U.S. stocks joined a global equity advance early Wednesday, as traders tracked the some 2% gain in crude oil prices and ignored spotty earnings news—for now. Gold prices and the dollar both edged higher.
Japan’s leading stock average ended in the green absent extra juice from the Bank of Japan; the central bank left its monetary policy unchanged after some speculation for more stimulus emerged in recent weeks. Europe’s broad equity indexes are higher—eyeing the longest winning streak since August—with, no surprise, energy shares leading the way.
A mixed finish for U.S. stocks on Tuesday snapped the S&P 500’s (SPX) win streak at five sessions (figure 1). The Dow Jones Industrial Average ($DJY) ended just in positive territory, pushed by constituent DuPont (DD). In fact, DD’s biggest single-day advance accounted for about half of the DJIA’s advance. The SPX, still down 3.8% for 2015, is within flirting distance of the psychologically significant 2,000 line. Chart technicians anticipate more tests before this line can be convincingly challenged but secure footing above the 2K line could open the door to more gains, some argue.
Oil: $50 in Sight. Crude oil prices climbed on Wednesday amid fresh signs of reduced U.S. production and increasing willingness among the major oil producers to collectively jump-start the market or risk continued price weakness. NYMEX-traded crude futures were trading up 1.9%, near $49.47 a barrel early Wednesday and briefly touched $50 in overnight action. London-traded Brent rose 1.4%, to $53.16 a barrel. On Tuesday, the Energy Information Administration said in its monthly outlook that U.S. crude production fell 120,000 barrels a day in September from a month earlier. At 9 million barrels a day, it marks the lowest level since September 2014, according to the report. Crude oil production is forecast to decrease through mid-next year before resuming near year-end, the report said. Separately, the American Petroleum Institute reported that U.S. crude-oil inventories are likely to have contracted by 1.2 million barrels in the latest week.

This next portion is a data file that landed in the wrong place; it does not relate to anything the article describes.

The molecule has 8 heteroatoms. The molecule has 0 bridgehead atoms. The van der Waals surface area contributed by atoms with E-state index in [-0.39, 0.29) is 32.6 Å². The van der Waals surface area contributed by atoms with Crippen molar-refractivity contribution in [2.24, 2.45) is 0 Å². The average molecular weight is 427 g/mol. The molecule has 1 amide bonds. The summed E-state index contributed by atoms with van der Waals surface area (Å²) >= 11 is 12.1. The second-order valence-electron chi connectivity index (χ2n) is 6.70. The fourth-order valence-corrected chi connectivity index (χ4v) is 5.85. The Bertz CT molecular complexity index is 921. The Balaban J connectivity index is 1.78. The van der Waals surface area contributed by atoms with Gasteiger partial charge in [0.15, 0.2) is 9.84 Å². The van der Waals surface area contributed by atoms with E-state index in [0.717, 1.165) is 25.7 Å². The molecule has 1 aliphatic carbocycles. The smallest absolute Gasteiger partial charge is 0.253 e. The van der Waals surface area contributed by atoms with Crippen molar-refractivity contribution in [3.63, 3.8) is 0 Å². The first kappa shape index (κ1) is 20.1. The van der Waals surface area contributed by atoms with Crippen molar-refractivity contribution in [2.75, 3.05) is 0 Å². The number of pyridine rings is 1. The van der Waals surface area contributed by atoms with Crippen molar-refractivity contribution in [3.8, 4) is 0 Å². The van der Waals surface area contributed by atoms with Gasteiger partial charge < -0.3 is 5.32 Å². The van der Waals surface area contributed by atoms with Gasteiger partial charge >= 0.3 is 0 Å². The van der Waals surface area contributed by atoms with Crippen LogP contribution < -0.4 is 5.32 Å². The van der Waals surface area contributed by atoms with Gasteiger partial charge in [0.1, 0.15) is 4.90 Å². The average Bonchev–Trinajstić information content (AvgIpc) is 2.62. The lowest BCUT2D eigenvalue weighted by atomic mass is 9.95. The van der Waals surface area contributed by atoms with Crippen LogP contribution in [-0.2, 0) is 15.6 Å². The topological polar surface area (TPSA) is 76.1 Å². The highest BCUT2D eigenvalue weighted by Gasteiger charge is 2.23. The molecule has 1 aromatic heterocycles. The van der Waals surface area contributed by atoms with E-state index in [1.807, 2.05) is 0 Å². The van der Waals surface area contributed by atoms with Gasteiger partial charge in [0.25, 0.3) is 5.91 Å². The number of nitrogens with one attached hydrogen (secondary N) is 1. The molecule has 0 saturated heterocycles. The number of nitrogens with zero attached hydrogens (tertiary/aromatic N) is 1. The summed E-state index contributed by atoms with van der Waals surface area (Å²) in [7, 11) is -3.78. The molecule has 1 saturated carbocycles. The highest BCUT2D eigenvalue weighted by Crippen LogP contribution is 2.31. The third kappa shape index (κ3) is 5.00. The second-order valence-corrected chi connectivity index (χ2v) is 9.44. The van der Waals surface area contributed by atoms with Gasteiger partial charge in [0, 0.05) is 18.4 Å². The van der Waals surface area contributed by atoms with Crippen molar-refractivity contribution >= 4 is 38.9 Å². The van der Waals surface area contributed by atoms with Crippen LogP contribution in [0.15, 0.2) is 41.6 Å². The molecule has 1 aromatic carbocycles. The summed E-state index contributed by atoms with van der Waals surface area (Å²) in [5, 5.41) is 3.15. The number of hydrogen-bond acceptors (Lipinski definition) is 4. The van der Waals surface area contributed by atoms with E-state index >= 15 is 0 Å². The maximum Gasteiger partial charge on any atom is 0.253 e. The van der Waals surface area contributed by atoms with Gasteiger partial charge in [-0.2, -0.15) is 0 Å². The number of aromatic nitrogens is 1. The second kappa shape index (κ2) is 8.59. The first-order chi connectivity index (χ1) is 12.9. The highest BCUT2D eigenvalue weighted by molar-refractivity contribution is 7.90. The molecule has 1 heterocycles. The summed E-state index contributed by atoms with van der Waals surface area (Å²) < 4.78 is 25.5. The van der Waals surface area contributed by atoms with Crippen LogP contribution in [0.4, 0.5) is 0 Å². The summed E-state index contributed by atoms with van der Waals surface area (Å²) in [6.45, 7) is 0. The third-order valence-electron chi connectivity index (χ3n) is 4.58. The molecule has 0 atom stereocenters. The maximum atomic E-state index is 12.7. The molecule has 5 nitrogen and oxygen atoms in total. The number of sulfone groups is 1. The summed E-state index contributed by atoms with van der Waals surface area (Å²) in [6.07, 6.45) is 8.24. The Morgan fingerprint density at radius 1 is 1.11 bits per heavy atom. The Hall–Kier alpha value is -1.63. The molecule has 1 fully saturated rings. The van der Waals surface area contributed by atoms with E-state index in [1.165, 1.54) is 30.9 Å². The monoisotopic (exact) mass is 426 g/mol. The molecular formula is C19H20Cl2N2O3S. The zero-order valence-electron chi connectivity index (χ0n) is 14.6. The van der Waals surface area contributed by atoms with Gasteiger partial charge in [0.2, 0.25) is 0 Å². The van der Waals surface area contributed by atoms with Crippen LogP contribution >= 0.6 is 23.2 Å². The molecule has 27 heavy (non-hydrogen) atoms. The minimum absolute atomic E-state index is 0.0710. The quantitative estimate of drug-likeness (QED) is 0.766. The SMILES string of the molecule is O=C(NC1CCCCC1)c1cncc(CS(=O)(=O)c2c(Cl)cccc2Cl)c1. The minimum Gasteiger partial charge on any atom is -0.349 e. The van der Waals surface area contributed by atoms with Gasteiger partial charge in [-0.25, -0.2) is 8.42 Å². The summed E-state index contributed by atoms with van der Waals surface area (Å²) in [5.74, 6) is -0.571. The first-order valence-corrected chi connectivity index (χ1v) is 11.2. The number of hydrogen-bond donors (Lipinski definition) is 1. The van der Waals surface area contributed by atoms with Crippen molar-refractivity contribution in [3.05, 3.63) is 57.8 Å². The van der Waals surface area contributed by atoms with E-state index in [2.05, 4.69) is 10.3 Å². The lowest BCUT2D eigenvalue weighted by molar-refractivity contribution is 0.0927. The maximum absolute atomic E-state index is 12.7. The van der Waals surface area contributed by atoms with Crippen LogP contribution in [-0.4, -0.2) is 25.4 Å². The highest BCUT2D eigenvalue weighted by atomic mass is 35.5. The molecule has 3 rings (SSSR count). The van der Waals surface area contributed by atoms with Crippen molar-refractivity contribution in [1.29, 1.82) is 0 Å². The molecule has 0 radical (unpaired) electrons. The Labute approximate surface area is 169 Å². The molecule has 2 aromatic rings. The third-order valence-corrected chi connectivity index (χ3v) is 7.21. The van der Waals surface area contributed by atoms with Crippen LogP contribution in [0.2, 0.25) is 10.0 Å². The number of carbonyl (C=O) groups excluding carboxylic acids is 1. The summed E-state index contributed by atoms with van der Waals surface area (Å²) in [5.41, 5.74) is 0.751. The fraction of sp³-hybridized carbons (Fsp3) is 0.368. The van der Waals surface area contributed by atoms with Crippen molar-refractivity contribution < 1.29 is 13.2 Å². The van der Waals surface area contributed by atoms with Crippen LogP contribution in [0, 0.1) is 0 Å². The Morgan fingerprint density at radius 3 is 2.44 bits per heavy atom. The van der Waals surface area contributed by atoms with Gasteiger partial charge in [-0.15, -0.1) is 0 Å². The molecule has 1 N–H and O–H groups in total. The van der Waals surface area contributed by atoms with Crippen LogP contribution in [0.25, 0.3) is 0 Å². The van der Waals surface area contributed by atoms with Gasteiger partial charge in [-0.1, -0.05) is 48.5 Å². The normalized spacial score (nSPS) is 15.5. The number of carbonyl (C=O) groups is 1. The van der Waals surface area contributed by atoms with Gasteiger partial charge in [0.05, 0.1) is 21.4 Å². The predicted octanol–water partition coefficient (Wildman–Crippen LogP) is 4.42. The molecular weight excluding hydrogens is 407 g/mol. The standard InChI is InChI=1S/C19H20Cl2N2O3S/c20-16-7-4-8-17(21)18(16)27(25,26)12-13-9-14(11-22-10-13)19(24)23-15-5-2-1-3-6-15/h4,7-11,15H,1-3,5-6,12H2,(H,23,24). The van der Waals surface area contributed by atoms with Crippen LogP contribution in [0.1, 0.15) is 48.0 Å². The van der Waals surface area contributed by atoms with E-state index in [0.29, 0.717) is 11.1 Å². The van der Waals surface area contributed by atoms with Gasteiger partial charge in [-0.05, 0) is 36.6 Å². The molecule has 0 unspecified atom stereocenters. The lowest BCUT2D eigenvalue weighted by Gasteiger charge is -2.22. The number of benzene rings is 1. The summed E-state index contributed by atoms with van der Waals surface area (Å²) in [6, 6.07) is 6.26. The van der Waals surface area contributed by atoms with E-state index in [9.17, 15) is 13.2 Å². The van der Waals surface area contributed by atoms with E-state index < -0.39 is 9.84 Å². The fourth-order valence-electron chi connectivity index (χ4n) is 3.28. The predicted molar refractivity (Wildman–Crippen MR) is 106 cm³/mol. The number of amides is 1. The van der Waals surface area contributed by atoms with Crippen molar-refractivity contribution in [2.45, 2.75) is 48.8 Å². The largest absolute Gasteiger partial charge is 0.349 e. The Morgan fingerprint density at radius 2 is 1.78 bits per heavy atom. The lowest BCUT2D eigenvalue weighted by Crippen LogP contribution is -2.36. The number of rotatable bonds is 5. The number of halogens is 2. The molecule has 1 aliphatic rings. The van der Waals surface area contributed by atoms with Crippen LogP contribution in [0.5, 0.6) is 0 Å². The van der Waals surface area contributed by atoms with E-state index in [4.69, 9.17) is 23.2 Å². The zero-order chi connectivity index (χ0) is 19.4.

YUM: The China Effect. Traders may still be unwilling to stick out their necks as another earnings season heats up. That’s because several companies are showing some impact from China’s economic slowdown. Count restaurant parent Yum Brands (YUM) among them. YUM reduced its earnings outlook for the year. CEO Greg Creed said the company is "experiencing unexpected headwinds" in China, making the second half of the year more challenging than anticipated. As a result, YUM said its per-share earnings for 2015 are likely to grow below its previous target of at least 10%. Analysts surveyed by Thomson Reuters, on average, were expecting per-share earnings growth of 14% before YUM’s warning. The stock tumbled after hours and early Wednesday; it had logged a nearly 15% year-to-date gain through Tuesday.
Can New-Look Microsoft Compete? Microsoft (MSFT) is among today’s financial news headliners after its big New York show on Tuesday. According to a report on MarketWatch and elsewhere, MSFT is cutting its reliance on original equipment manufacturers like Hewlett-Packard (HPQ) and Dell that have long built PCs for its Windows software. Instead, MSFT announced plans to build its own $1,499 laptop in an effort to attract more customers to its cloud ecosystem. The product show also introduced two new smartphones, a new Surface tablet, and an updated wearable device. News story analysis points to stepped-up MSFT efforts to compete with Apple (AAPL) and Google (GOOGL, GOOG); the latter recently unveiled higher-tier mobile devices designed to compete in the workplace.